Car insurance renewal


Flouncing Nobber
I don't listen to people who work in the insurance industry. If they had any intelligence they wouldn't be working in the insurance industry to begin with, so by default anything they say is suspect. It's like asking a vampire for a blood transfusion.


Legendary Member
600 sheets? What did you put as your occupation? Stunt double for an Iranian general?
I suspect my insurance has always been a tad high for postcode location and on street parking only.
I have been warned by a family member with previous experience of working in an insurance office to be very careful about changing insurers. Due to my age few companies will even quote but she has had experience of people changing to another insurer and then after one year being told they are now too old and refuse to insure further and being left in the cold with no insurer willing to quote. I had been a named driver on my son’s car but when they changed to a cheaper policy the AA refused to accept me. I can still drive his car as my own current insurance covers me for RTA only but I only do this in emergency. It now cost me just over £1000 for a standard Peugeot Partner and no problem history. An automatic was even more expensive for some unknown reason.
A 'like' for the wisdom of the words, not the situation.

I'm not sure when age-related price discrimination kicks in, but anyone approaching 60 should think carefully about what you say.
I noticed mine jumped up a bit this year and I turned 60 since the last renewal. Maybe that's why then.
Could be, although it's only glorified guesswork on my part.

Premium calculation remains a closed book.

It does seem to me that while we've never had it so good in terms of playing one company off against another, the companies are more willing than they ever were to simply a decline a proposal.

Motor insurance is a legal requirement of the driver.

There is no legal requirement on any individual company to provide it.


Charming but somewhat feckless
Maybe insurance companies ought to be compelled to disclose the risk factor scores on which your premium is calculated.

I don't know all the factors that they take into consideration but I'd expect them to feature age, sex, occupation, medical history, postcode, driving history, expected mileage etc.

Putting a score alongside each of these on each renewal might explain why insurance premiums change.

Is this feasible?
Is this feasible?
I imagine it would be, although there would be a genuine cost to the insurance company to administer it.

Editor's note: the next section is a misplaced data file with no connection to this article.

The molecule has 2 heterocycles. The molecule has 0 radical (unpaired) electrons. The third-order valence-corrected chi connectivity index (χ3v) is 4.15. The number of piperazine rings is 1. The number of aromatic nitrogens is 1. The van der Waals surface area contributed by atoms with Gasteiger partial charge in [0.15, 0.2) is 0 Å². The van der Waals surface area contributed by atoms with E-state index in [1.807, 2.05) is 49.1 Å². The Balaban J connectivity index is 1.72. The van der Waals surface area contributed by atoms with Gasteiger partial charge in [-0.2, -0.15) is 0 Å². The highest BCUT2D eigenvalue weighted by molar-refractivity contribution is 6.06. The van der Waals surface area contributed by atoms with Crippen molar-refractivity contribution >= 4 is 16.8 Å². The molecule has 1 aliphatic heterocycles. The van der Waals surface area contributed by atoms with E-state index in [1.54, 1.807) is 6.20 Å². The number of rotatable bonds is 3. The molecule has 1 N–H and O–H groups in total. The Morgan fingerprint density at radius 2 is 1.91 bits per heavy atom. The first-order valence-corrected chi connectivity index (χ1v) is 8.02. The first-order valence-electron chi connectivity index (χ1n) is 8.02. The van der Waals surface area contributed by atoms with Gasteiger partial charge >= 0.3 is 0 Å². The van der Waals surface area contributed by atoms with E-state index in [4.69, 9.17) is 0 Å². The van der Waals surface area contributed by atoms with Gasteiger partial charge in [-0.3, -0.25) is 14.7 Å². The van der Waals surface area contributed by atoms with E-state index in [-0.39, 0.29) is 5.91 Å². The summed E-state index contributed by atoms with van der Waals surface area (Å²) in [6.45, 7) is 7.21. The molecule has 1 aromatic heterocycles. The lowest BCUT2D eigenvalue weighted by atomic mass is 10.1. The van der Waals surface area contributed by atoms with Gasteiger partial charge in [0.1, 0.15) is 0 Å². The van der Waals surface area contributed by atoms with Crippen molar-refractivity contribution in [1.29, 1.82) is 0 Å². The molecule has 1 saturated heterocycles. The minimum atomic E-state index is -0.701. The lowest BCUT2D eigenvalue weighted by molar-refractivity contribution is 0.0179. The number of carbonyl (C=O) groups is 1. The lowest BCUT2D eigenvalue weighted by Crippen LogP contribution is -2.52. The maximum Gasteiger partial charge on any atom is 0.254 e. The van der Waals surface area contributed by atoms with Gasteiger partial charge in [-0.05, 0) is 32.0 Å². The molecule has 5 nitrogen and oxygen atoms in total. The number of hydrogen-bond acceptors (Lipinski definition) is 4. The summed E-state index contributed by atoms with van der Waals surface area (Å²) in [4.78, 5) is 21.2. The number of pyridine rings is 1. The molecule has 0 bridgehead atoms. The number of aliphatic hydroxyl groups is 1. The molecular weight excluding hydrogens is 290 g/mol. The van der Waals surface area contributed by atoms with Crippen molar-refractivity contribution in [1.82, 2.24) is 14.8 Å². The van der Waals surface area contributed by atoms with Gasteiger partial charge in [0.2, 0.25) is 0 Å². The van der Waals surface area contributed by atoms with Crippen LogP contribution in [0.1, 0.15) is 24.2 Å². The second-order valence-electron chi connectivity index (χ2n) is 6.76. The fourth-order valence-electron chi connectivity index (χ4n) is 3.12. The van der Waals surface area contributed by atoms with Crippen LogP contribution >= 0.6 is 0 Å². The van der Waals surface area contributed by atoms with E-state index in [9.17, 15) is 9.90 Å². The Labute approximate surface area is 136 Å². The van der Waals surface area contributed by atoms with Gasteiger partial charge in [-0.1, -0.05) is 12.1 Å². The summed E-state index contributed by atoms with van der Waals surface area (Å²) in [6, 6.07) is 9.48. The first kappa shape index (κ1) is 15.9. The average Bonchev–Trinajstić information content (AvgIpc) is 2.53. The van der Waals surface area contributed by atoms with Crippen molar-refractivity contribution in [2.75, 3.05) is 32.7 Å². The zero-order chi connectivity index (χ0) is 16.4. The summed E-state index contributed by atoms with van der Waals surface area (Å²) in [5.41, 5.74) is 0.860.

And we know who would pay that.

It might also be reasonably rejected on the grounds such information is commercially sensitive.

Much as I'm no fan of nationalisation, the state insists the driver has insurance, so there could be a state sponsored scheme to provide it.

It wouldn't have to be one size fits all.

The state is already capable of the treating the citizen individually in terms of personal taxation.


Legendary Member
Rising costs for 2020 were discussed on BBC breakfast - key contributors apparently are the higher costs of fixing newer cars, a change to the Ogden index (which determines injury payouts) and hypothetically more uninsured drivers (can't find an actual article on website)
When a market becomes what we might call too competitive, those on the margins suffer.

The insurance companies cherry pick Mr and Mrs Low Risk who do get good premiums.

But those outside that parameter - the young, old, those living in a high risk post code, get rinsed.

Average cost of car insurance in Bradford is more than £1,100, and there are persistent tales of some BD post codes being all but uninsurable.


Über Member
Where you live is a big factor. My insurance cost dropped considerably in price when i moved from central Bristol to a small town in Somerset.
I had motorhome insurance at one time through the Caravan and Camping Club. After my 70th birthday ( it may have been 75) they told me they would no longer give me cover due entirely to age. I remember trying Age Concern for car insurance and was refused cover due to age. Car hire companies are also likely to refuse to hire a car due to insurance problems tho’ this can be flexible as my local garage could give me a hire after a copy of my driving license was forwarded to the insurers but tends to depend on who looks at it I think. Given the obstacles it is little wonder that the lazy or dishonest never bother with little details like car insurance and regard a fine as an easier option.
Trouble probably is that the over 75’s are a very variable group. I consider myself ( of course ) to be entirely competent and drive regularly on mainland roads over longish distances when required. Eg Aberdeen return trip is 400 miles.
Many much younger people than myself will not tackle some of the trips I make, in some instances there is no alternative like return hospital visits to Glasgow.
However I will admit that there are some who definitely should not be driving and the insurance companies are covering themselves and penalising all ancients.
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